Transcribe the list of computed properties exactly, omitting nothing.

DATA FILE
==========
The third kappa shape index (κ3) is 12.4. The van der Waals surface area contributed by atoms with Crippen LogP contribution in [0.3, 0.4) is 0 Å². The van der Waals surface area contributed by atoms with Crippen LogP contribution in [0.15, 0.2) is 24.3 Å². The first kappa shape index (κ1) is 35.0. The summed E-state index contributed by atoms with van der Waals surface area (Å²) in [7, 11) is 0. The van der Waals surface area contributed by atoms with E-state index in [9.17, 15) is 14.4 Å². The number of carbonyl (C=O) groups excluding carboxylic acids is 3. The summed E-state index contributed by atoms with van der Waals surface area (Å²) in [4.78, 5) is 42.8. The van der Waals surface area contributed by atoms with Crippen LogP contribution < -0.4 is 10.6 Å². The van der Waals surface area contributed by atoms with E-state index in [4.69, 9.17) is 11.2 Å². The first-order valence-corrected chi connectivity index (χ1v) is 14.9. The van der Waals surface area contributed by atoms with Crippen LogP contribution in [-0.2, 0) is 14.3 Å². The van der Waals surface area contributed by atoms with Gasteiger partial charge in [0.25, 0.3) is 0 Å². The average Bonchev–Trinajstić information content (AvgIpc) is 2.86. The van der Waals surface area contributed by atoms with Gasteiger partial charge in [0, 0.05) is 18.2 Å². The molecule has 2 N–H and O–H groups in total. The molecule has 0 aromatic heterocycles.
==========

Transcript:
The third kappa shape index (κ3) is 12.4. The van der Waals surface area contributed by atoms with Crippen LogP contribution in [0.3, 0.4) is 0 Å². The van der Waals surface area contributed by atoms with Crippen LogP contribution in [0.15, 0.2) is 24.3 Å². The first kappa shape index (κ1) is 35.0. The summed E-state index contributed by atoms with van der Waals surface area (Å²) in [7, 11) is 0. The van der Waals surface area contributed by atoms with E-state index in [9.17, 15) is 14.4 Å². The number of carbonyl (C=O) groups excluding carboxylic acids is 3. The summed E-state index contributed by atoms with van der Waals surface area (Å²) in [4.78, 5) is 42.8. The van der Waals surface area contributed by atoms with Crippen LogP contribution < -0.4 is 10.6 Å². The van der Waals surface area contributed by atoms with E-state index in [4.69, 9.17) is 11.2 Å². The first-order valence-corrected chi connectivity index (χ1v) is 14.9. The van der Waals surface area contributed by atoms with Crippen LogP contribution in [-0.2, 0) is 14.3 Å². The van der Waals surface area contributed by atoms with Gasteiger partial charge in [0.25, 0.3) is 0 Å². The average Bonchev–Trinajstić information content (AvgIpc) is 2.86. The van der Waals surface area contributed by atoms with Gasteiger partial charge in [0, 0.05) is 18.2 Å². The molecule has 2 N–H and O–H groups in total. The molecule has 0 aromatic heterocycles.